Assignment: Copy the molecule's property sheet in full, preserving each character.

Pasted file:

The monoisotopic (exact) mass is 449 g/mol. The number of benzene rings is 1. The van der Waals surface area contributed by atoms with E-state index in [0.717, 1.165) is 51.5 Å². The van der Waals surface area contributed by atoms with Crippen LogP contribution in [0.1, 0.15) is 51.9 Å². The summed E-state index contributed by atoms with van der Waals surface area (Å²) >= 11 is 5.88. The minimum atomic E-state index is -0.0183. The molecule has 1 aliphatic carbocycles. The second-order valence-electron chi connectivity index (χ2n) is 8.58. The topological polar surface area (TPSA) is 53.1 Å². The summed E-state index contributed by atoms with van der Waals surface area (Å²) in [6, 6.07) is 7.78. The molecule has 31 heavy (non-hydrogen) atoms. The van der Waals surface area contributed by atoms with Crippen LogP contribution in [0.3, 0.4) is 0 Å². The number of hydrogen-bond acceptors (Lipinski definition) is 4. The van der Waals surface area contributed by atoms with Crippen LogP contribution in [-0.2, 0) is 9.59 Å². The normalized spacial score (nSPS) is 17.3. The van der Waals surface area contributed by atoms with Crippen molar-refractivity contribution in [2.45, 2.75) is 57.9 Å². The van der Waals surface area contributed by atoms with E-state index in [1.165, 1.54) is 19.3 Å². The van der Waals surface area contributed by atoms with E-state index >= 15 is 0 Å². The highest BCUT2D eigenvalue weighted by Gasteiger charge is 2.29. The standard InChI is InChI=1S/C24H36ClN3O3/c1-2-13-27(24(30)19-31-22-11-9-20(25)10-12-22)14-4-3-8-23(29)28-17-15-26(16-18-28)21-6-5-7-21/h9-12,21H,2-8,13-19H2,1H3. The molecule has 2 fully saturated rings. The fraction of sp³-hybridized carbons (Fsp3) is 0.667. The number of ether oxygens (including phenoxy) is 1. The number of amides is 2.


The monoisotopic (exact) mass is 449 g/mol. The number of benzene rings is 1. The van der Waals surface area contributed by atoms with E-state index in [0.717, 1.165) is 51.5 Å². The van der Waals surface area contributed by atoms with Crippen LogP contribution in [0.1, 0.15) is 51.9 Å². The summed E-state index contributed by atoms with van der Waals surface area (Å²) >= 11 is 5.88. The minimum atomic E-state index is -0.0183. The molecule has 1 aliphatic carbocycles. The second-order valence-electron chi connectivity index (χ2n) is 8.58. The topological polar surface area (TPSA) is 53.1 Å². The summed E-state index contributed by atoms with van der Waals surface area (Å²) in [6, 6.07) is 7.78. The molecule has 31 heavy (non-hydrogen) atoms. The van der Waals surface area contributed by atoms with Crippen LogP contribution in [0.3, 0.4) is 0 Å². The number of hydrogen-bond acceptors (Lipinski definition) is 4. The van der Waals surface area contributed by atoms with Crippen LogP contribution in [-0.2, 0) is 9.59 Å². The normalized spacial score (nSPS) is 17.3. The van der Waals surface area contributed by atoms with Crippen molar-refractivity contribution in [2.45, 2.75) is 57.9 Å². The van der Waals surface area contributed by atoms with E-state index in [1.165, 1.54) is 19.3 Å². The van der Waals surface area contributed by atoms with E-state index >= 15 is 0 Å². The highest BCUT2D eigenvalue weighted by Gasteiger charge is 2.29. The standard InChI is InChI=1S/C24H36ClN3O3/c1-2-13-27(24(30)19-31-22-11-9-20(25)10-12-22)14-4-3-8-23(29)28-17-15-26(16-18-28)21-6-5-7-21/h9-12,21H,2-8,13-19H2,1H3. The molecule has 2 fully saturated rings. The fraction of sp³-hybridized carbons (Fsp3) is 0.667. The number of ether oxygens (including phenoxy) is 1. The number of amides is 2.